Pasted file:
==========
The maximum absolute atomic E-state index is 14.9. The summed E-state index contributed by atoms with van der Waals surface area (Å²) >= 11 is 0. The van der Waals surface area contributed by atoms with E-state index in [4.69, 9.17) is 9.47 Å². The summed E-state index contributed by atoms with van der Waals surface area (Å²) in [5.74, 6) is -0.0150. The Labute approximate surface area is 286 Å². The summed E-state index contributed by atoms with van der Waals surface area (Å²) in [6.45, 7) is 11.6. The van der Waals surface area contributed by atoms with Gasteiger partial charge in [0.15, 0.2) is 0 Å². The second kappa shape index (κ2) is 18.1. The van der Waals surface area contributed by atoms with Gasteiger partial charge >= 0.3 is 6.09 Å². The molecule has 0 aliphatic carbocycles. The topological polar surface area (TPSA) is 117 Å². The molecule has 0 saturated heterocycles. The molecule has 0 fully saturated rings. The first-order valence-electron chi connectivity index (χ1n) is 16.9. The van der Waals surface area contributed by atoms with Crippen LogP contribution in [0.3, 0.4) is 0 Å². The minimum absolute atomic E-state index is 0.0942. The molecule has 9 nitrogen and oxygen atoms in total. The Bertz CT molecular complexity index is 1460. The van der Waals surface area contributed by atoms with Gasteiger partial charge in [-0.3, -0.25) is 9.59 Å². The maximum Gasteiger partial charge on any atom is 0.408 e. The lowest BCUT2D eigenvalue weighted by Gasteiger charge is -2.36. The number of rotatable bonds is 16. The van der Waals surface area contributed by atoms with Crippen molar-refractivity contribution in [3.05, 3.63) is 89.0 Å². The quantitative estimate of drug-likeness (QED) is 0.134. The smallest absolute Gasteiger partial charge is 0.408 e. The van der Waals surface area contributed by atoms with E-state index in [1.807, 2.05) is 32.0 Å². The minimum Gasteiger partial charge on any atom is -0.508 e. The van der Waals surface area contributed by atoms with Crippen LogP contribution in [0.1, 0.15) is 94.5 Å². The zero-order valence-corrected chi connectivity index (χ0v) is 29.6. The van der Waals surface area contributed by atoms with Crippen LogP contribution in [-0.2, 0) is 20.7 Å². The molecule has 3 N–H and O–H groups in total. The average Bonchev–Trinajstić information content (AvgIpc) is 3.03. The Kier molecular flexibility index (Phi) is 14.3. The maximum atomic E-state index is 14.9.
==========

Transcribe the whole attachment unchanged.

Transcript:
The maximum absolute atomic E-state index is 14.9. The summed E-state index contributed by atoms with van der Waals surface area (Å²) >= 11 is 0. The van der Waals surface area contributed by atoms with E-state index in [4.69, 9.17) is 9.47 Å². The summed E-state index contributed by atoms with van der Waals surface area (Å²) in [5.74, 6) is -0.0150. The Labute approximate surface area is 286 Å². The summed E-state index contributed by atoms with van der Waals surface area (Å²) in [6.45, 7) is 11.6. The van der Waals surface area contributed by atoms with Gasteiger partial charge in [0.15, 0.2) is 0 Å². The second kappa shape index (κ2) is 18.1. The van der Waals surface area contributed by atoms with Gasteiger partial charge >= 0.3 is 6.09 Å². The molecule has 0 aliphatic carbocycles. The topological polar surface area (TPSA) is 117 Å². The molecule has 0 saturated heterocycles. The molecule has 0 fully saturated rings. The first-order valence-electron chi connectivity index (χ1n) is 16.9. The van der Waals surface area contributed by atoms with Crippen LogP contribution in [0.3, 0.4) is 0 Å². The minimum absolute atomic E-state index is 0.0942. The molecule has 9 nitrogen and oxygen atoms in total. The Bertz CT molecular complexity index is 1460. The van der Waals surface area contributed by atoms with Gasteiger partial charge in [-0.3, -0.25) is 9.59 Å². The maximum Gasteiger partial charge on any atom is 0.408 e. The lowest BCUT2D eigenvalue weighted by Gasteiger charge is -2.36. The number of rotatable bonds is 16. The van der Waals surface area contributed by atoms with Crippen molar-refractivity contribution in [3.05, 3.63) is 89.0 Å². The quantitative estimate of drug-likeness (QED) is 0.134. The smallest absolute Gasteiger partial charge is 0.408 e. The van der Waals surface area contributed by atoms with E-state index in [1.807, 2.05) is 32.0 Å². The minimum Gasteiger partial charge on any atom is -0.508 e. The van der Waals surface area contributed by atoms with Crippen LogP contribution in [0.1, 0.15) is 94.5 Å². The zero-order valence-corrected chi connectivity index (χ0v) is 29.6. The van der Waals surface area contributed by atoms with Crippen LogP contribution in [-0.2, 0) is 20.7 Å². The molecule has 3 N–H and O–H groups in total. The average Bonchev–Trinajstić information content (AvgIpc) is 3.03. The Kier molecular flexibility index (Phi) is 14.3. The maximum atomic E-state index is 14.9.